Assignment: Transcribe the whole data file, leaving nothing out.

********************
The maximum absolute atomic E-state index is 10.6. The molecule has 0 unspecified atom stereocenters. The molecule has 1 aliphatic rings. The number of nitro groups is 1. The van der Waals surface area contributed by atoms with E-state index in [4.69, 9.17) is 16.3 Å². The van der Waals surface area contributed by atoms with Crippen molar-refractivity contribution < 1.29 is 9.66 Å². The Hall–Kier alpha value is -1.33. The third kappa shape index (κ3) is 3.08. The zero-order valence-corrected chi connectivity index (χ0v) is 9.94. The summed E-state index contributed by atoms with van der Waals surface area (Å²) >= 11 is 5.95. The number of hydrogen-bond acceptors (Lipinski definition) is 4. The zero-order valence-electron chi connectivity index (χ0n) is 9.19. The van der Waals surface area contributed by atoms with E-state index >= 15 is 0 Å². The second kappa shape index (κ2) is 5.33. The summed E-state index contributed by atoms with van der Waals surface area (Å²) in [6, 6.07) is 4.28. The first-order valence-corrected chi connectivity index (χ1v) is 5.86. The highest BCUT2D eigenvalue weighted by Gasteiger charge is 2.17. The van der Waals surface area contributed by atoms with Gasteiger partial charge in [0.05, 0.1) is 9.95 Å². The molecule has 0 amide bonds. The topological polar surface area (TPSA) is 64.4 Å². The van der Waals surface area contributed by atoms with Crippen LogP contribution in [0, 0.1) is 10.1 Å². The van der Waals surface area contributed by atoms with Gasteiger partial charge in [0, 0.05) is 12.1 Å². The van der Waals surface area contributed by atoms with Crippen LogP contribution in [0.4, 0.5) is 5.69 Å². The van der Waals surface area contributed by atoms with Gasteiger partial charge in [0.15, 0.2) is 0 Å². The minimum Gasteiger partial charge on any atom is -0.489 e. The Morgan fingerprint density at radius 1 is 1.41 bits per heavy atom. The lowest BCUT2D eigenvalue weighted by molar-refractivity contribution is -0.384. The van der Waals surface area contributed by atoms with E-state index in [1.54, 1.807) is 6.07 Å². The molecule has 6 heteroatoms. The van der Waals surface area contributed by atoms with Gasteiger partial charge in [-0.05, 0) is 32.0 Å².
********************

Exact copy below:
The maximum absolute atomic E-state index is 10.6. The molecule has 0 unspecified atom stereocenters. The molecule has 1 aliphatic rings. The number of nitro groups is 1. The van der Waals surface area contributed by atoms with E-state index in [4.69, 9.17) is 16.3 Å². The van der Waals surface area contributed by atoms with Crippen molar-refractivity contribution < 1.29 is 9.66 Å². The Hall–Kier alpha value is -1.33. The third kappa shape index (κ3) is 3.08. The zero-order valence-corrected chi connectivity index (χ0v) is 9.94. The summed E-state index contributed by atoms with van der Waals surface area (Å²) >= 11 is 5.95. The number of hydrogen-bond acceptors (Lipinski definition) is 4. The zero-order valence-electron chi connectivity index (χ0n) is 9.19. The van der Waals surface area contributed by atoms with E-state index >= 15 is 0 Å². The second kappa shape index (κ2) is 5.33. The summed E-state index contributed by atoms with van der Waals surface area (Å²) in [6, 6.07) is 4.28. The first-order valence-corrected chi connectivity index (χ1v) is 5.86. The highest BCUT2D eigenvalue weighted by Gasteiger charge is 2.17. The van der Waals surface area contributed by atoms with Gasteiger partial charge in [0.05, 0.1) is 9.95 Å². The molecule has 0 amide bonds. The topological polar surface area (TPSA) is 64.4 Å². The van der Waals surface area contributed by atoms with Crippen LogP contribution in [0, 0.1) is 10.1 Å². The van der Waals surface area contributed by atoms with Gasteiger partial charge in [0, 0.05) is 12.1 Å². The van der Waals surface area contributed by atoms with Crippen LogP contribution in [0.4, 0.5) is 5.69 Å². The van der Waals surface area contributed by atoms with Gasteiger partial charge in [0.15, 0.2) is 0 Å². The minimum Gasteiger partial charge on any atom is -0.489 e. The Morgan fingerprint density at radius 1 is 1.41 bits per heavy atom. The lowest BCUT2D eigenvalue weighted by molar-refractivity contribution is -0.384. The van der Waals surface area contributed by atoms with E-state index in [1.54, 1.807) is 6.07 Å². The molecule has 6 heteroatoms. The van der Waals surface area contributed by atoms with Gasteiger partial charge in [-0.05, 0) is 32.0 Å².